that it all but secedes from the passage of time in the same fashion as two lovers on the threshold of sleep, their breath and being both separated by a hair from perfect unity. The depth of this record’s intimacy does not bear overstating, tempered as it is with a great maturity that largely eschews the sexual yet somehow evokes such a magical sense of the tactile. It’s no great leap to imagine the timing of these reverberating chords as MIDI-triggered by the rising and falling of a sleeping chest, or the auxiliary layers that brighten so many of these pieces at the critical moment as analogous to some benevolent embrace. This extends to Tujiko’s vocals, which are so haptically charged and self-expositional to an almost discomforting extent: her stylings on "The Promenade Vanishes" and "Cosmic Ray", for instance, are accompanied by such close mic placement that the sound of the spit around her tongue and its contact with the top of her mouth is an inseparable component of her phrasing, while her reverberated whisperings on "Golden Dusk" and "Fossil Words" bears such resonance that I can practically feel the flow of her breath condensing through my speaker.
Quick associations can easily be drawn with ASMR, but this is foremost a highly personal performance receiving a hyperfocused spotlight in the midst of an abstracted soundscape - the results are arresting and at times disorienting, but more often than not they serve as a device to draw the listener in (and it is always a singular listener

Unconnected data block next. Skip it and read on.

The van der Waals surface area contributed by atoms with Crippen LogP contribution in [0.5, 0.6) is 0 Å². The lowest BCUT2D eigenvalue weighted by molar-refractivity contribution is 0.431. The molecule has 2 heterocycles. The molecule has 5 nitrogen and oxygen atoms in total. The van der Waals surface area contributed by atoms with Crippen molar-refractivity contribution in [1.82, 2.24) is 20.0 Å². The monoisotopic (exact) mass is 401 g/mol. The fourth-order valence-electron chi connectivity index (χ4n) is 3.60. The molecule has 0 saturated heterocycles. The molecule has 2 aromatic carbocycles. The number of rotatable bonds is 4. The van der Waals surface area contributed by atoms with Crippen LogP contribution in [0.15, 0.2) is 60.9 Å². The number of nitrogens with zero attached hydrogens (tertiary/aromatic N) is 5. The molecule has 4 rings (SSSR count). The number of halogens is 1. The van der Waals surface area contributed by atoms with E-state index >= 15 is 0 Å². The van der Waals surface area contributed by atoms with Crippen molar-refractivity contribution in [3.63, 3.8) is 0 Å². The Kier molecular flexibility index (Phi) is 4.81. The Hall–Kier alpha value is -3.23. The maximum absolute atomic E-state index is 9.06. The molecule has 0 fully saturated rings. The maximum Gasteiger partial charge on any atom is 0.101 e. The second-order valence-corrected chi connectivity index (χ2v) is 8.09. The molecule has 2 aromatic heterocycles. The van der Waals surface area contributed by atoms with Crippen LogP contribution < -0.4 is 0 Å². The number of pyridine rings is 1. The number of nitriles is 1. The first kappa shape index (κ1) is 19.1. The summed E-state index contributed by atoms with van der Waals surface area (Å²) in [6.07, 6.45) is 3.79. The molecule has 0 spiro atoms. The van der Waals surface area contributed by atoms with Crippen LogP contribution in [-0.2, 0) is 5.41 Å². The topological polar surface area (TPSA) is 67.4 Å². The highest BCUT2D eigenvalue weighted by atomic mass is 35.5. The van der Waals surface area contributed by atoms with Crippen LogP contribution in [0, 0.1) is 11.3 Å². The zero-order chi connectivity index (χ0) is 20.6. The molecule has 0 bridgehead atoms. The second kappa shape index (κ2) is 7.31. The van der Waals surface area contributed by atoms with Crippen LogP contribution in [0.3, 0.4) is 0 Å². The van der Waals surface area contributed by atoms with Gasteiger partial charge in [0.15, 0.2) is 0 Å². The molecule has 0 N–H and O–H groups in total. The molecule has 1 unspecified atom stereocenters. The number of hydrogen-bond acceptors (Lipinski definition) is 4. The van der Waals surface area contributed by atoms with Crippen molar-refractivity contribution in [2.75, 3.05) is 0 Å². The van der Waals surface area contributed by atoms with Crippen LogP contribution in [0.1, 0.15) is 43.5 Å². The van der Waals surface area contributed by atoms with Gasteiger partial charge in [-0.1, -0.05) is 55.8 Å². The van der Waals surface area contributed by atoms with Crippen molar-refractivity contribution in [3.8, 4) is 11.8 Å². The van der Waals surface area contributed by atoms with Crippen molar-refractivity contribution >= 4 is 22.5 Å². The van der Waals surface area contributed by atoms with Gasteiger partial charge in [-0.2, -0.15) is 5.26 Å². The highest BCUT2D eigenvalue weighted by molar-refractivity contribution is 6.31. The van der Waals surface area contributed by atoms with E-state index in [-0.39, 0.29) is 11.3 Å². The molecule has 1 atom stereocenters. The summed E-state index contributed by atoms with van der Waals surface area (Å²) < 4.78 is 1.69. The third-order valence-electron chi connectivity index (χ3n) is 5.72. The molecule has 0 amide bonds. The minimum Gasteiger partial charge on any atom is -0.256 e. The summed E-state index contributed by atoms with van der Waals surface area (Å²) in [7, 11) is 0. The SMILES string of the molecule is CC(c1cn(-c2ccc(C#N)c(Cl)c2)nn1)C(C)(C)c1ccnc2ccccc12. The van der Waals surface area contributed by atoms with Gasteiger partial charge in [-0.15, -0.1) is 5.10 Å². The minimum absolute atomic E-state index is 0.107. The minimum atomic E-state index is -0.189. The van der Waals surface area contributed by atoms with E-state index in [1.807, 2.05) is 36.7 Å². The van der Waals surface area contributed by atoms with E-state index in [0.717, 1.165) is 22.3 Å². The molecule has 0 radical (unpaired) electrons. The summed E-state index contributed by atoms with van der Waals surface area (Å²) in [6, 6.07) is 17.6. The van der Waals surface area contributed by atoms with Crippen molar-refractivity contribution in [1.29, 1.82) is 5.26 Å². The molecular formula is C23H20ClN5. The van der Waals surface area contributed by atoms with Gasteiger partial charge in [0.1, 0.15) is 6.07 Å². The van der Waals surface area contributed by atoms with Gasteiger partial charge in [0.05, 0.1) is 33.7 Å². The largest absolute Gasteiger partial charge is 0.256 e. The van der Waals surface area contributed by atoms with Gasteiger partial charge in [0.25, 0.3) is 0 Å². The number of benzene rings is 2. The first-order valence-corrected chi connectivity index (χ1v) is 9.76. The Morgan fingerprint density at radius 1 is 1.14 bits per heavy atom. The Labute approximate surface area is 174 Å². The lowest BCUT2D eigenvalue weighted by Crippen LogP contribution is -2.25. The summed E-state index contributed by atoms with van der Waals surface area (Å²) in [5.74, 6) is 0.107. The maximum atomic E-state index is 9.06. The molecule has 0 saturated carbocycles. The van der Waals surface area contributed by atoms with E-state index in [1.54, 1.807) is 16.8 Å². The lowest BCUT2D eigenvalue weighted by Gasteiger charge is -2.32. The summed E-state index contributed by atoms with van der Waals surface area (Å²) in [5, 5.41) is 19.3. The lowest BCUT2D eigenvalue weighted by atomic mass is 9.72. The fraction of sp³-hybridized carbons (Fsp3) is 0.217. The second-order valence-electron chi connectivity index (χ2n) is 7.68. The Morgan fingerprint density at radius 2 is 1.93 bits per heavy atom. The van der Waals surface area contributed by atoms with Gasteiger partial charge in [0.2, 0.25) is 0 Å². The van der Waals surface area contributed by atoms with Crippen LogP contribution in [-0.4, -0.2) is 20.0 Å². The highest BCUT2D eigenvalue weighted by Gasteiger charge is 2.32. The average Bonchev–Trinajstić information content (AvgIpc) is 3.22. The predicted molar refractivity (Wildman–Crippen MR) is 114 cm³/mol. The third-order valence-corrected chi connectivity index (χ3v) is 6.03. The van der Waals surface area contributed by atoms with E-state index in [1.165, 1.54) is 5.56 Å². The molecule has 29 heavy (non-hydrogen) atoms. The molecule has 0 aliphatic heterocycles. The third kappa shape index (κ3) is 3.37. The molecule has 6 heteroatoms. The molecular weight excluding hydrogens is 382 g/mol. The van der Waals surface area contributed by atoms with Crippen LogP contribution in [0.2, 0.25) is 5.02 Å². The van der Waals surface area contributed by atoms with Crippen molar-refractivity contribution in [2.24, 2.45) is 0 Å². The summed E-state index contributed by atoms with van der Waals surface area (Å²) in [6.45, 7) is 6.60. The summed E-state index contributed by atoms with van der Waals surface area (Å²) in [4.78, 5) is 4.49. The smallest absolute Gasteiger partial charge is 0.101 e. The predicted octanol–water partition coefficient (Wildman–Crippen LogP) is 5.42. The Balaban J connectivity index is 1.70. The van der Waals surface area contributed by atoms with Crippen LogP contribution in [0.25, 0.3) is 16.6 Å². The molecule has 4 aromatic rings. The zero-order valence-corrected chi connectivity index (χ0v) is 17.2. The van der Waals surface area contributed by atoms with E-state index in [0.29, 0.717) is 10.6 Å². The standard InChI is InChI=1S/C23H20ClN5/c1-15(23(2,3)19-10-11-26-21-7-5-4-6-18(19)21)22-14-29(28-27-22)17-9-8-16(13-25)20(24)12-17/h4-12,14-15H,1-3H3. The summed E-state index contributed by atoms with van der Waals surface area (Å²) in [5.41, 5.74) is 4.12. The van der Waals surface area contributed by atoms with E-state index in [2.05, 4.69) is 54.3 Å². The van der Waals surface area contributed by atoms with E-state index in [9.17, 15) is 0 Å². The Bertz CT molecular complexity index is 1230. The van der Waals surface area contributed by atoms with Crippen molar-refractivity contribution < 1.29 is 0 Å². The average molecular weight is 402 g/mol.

with a singular set of sensitivities, to my mind; I struggle to imagine anything like a generalised audience reaction
here). As stated, this is never titillating and frequently rejects pop immediacy in favour of the disarming immanence
of sensory maximalism. This stems from her inflections, but also from the fragility of her melodies: "Bronze Shore", for instance, takes a lullaby approach and sees her reaching for high notes with precarious strain. It’s telling that the clamorous instrumental that emerges in the song’s second half actually suggests less violence than her earlier vocal delicacies and the hints of apprehension that something might somehow shatter therein. Conversely, the instrumental "A Meeting At The Space Station" offers arguably the most 'organic' cut on the album, showcasing Tujiko's flair for minimalistic nuance, keenly honed on her film compositions, over twelve minutes of absolutely exquisite ambience. This track’s beauty is self-explanatory, but it also offers distance and perspective on its sung counterparts: though the vocals’ humanising qualities play an integral role, their extreme intimacy carries with it an awkwardness, an estranging device that adds a certain inner tension and proves key to anchoring an experience otherwise at the mercy of intangible currents of bliss.
So it is that Tujiko Noriko’s recurrent hints of personality afford her a defter purchase than ever on the abstract, a domain now separated from the oblique by a clearer horizon line than I had ever expected to see in her work. She finds a way after way to test, subvert and covertly affirm the shape of her compositions with a delightfully imaginative range of inflections, accentuations, textural alterations and other such small touches; they are at once structurally malleable yet fully formed in their character. Their cumulative expanse makes for one of the most unpunishingly generous experiences of its kind; to draw on one final example, the gargantuan late epic "Roaming Over Land, Sea and Air" meanders through well over twenty minutes of the album’s murkiest fare before closing with a surprise crescendo, a rapturous clanging of ethereal sounds that makes for perhaps its most straightforward offer of gratification, holding the listener by the hand when they have all but abandoned the necessity of such a thing. It’s a lovely snapshot of one of Crépuscule I & II
’s core qualities: it demands one to navigate the wilderness, but it guides their progress with a touch that can only be called loving.